I didn’t feel like it leaving my house at 4:40 in the morning, but Friday the 13th turned out to be an auspicious day. Every leg of the journey and every discussion went particularly well. I flew to Washington, D.C., for a five-hour meeting with the Advisory Committee for the Humanities Indicators project, a committee I’d recently been invited to join, then raced over to the National Endowment for the Humanities office to talk about the History Relevance effort. On the flight home that evening, back to Nashville, this daily bicycle commuter was lucky enough to sit next to our city’s new bicycle and pedestrian transportation planner. Friday, January 13, hit three key areas for me: the health of the humanities, the relevance of history, and progress on sustainability.
In my airborne conversation about bicycle paths, urban transportation needs, gentrification, and rapid city growth I heard how keen local business leaders are to develop sustainable transportation for Nashville’s continued health and expansion. City business and government leaders, here and in many other metropolises, will have to be less reliant on federal funding and are exploring state and private sources for the change they know is necessary to keep this a liveable city. Similarly, history organizations will have to adapt to new funding realities and build new alliances, emphasizing how history adds to quality of life.
Hence, the History Relevance Campaign and making the case to state and county officials, local business leaders, private funders, and taxpayers becomes more important. I won’t summarize here what the History Relevance group is up to, having posted that update last week. But during this trip, fellow History Relevance member, Max van Balgooy, and I, along with Randi Korn of Randi Korn & Associates, Inc., met NEH staff to discuss the possibility of three overlapping efforts. One is the Metrics of Impact project for history organizations to be able to demonstrate their effect on their communities. The second involves a series of public conversations exploring the Value of History statement that the History Relevance campaign developed. And the third would research the gap between how historians and how the public talk about history and history institutions.
The primary reason I was in Washington and the organization that paid for the trip was the American Academy of Arts & Sciences’ Humanities Indicators project. This two-person branch of the Academy, Director Robert Townsend and his colleague Carolyn Fuqua, majestically manage 336 data sets or “indicators.” The statistical information they sort, clean, keep up-to-date, analyze, and selflessly share provides a picture of how the humanities are faring in the United States.
Humanities Indicators cover five broad areas: K-12, Higher Education, Workforce, Funding & Research, and Public Life. Members of the historical community will be especially interested in the “Public Life” section, looking, for example, at indicators for “State Humanities Councils Programs” and “Historic Site Visits.” The “Funding & Research” section is also highly pertinent for history organizations. Have a look at indicators such as “State Library Agency Revenues, by Source,” “Distribution of Foundation Grants among Humanities Activity Types,” “Number of Not-for-Profit Humanities Organizations, by Type, 1989–2012,” and “Not-for-Profit History Organizations and Their Revenues.” For example, a quick look at State Humanities Councils Conducting Programs of Various Kinds reveals that “discussion” and “technology” have become ubiquitous program activities and that there was a jump in programs related to “preservation,” while state humanities councils in the aggregate have backed off on efforts categorized as “publication,” “radio,” “speakers bureau,” “TV,” “Literacy,” and “Collegiate.”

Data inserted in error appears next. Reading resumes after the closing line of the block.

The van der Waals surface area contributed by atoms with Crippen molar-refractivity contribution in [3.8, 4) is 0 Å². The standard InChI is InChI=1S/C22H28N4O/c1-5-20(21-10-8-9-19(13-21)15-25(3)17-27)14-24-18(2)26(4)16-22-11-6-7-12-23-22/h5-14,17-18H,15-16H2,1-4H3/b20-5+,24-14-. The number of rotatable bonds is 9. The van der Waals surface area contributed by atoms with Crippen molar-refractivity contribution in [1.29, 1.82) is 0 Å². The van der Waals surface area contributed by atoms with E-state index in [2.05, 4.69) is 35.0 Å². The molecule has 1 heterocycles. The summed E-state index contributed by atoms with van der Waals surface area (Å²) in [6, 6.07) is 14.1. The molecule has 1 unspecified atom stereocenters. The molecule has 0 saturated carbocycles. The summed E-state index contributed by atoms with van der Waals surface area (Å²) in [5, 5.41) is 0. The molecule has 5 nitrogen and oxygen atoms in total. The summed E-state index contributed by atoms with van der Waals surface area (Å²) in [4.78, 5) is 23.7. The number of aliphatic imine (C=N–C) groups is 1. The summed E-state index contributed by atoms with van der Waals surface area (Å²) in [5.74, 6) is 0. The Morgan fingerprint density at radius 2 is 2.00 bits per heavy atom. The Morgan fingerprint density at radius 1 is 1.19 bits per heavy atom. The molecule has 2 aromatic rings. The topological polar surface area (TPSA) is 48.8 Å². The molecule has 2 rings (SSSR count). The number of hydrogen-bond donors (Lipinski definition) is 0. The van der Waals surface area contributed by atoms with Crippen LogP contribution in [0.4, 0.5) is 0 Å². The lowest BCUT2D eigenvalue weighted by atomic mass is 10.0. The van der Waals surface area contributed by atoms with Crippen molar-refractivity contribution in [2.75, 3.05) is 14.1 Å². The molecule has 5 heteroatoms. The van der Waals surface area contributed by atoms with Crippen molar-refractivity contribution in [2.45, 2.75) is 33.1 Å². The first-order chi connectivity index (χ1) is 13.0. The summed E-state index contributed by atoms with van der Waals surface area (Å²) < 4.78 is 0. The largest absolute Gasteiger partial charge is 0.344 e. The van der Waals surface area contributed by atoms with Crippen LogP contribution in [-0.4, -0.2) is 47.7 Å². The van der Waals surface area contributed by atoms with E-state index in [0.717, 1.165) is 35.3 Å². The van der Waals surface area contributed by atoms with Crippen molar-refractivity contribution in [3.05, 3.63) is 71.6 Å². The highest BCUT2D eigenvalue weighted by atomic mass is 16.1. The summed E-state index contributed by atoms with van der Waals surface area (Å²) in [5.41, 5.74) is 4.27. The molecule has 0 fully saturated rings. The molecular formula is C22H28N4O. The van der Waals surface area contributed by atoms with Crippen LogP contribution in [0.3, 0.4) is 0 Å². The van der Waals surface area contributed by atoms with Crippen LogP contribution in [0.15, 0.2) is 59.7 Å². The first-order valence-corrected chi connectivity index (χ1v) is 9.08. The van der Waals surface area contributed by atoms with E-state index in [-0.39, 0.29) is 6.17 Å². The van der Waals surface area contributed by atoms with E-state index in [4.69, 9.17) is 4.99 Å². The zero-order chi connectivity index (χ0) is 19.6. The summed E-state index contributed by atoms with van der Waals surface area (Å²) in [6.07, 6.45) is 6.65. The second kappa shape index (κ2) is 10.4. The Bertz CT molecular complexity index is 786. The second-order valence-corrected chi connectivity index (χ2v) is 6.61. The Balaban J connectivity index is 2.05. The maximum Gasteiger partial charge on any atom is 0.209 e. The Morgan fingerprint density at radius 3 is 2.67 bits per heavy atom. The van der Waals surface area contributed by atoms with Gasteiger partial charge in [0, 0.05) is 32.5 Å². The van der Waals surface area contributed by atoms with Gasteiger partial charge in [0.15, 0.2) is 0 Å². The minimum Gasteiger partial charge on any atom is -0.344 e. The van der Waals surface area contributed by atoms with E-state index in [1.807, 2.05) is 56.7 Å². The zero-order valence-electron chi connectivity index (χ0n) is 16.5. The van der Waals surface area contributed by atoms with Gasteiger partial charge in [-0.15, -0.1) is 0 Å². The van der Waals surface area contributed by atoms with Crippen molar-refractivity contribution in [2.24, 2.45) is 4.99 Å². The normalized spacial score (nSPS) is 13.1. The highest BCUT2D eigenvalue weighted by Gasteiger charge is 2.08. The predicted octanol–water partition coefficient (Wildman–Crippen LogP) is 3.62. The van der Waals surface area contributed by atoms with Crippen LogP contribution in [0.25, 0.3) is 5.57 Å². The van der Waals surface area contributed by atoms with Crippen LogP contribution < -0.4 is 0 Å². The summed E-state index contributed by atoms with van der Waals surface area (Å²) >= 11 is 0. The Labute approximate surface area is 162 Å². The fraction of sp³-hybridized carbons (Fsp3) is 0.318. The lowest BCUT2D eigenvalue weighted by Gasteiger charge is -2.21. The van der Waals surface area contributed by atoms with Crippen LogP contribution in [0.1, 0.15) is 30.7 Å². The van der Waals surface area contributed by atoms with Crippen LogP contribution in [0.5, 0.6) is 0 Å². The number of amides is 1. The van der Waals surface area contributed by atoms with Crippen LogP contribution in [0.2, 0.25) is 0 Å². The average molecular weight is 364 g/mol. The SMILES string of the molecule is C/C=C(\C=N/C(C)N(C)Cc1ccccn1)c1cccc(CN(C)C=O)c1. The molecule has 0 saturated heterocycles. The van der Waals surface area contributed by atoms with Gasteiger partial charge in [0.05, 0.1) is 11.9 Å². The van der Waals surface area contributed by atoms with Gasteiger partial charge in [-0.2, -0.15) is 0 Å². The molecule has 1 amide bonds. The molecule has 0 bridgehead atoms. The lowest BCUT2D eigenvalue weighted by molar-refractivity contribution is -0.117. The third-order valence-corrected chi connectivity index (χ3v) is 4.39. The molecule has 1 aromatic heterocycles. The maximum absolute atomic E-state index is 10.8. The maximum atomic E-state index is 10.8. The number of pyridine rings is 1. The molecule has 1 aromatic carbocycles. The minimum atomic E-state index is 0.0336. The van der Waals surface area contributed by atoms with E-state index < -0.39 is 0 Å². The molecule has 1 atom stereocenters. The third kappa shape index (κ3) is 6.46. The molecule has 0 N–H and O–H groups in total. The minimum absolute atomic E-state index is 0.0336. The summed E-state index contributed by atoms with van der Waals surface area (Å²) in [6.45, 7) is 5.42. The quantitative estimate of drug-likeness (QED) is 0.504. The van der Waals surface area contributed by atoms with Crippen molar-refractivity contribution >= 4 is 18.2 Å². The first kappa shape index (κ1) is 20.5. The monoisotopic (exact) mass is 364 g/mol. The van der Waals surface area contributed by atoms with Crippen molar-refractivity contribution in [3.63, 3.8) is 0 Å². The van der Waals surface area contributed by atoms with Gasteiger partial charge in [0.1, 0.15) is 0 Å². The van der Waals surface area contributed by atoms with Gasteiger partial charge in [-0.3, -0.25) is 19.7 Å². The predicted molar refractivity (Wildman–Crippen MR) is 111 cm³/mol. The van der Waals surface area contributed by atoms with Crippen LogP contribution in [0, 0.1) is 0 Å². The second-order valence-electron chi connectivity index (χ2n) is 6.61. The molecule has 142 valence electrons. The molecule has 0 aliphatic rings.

There’s a wealth of information there, and I highly encourage you to explore. But most exciting to me, and perhaps the best part of my Friday the 13th meetings, was learning that Humanities Indicators, as part of a cooperative agreement with NEH, will be creating a National Inventory of Humanities Organizations (NIHO). This will be an online data resource that will list every humanities—and thus history—organization in the country. One of the several data sets that NIHO will be built upon is the IMLS’s Museum Universe Data File (MUDF), which in 2014 counted 35,000 museums in the nation, over half of which (55%) were history organizations. At the time, IMLS announced that the number was double what the government had previously estimated, and history groups, including AASLH, shared the startling news that there were thus about 19,300 history organizations in the United States. Subsequent versions of IMLS’s MUDF, as it cleaned up the data set, brought the total down to something like 33,000 museums and related organizations.
Soon the field will have a reliable tool for counting, comparing, and reaching history and other humanities organizations across the country. It will be critical for making the case for history.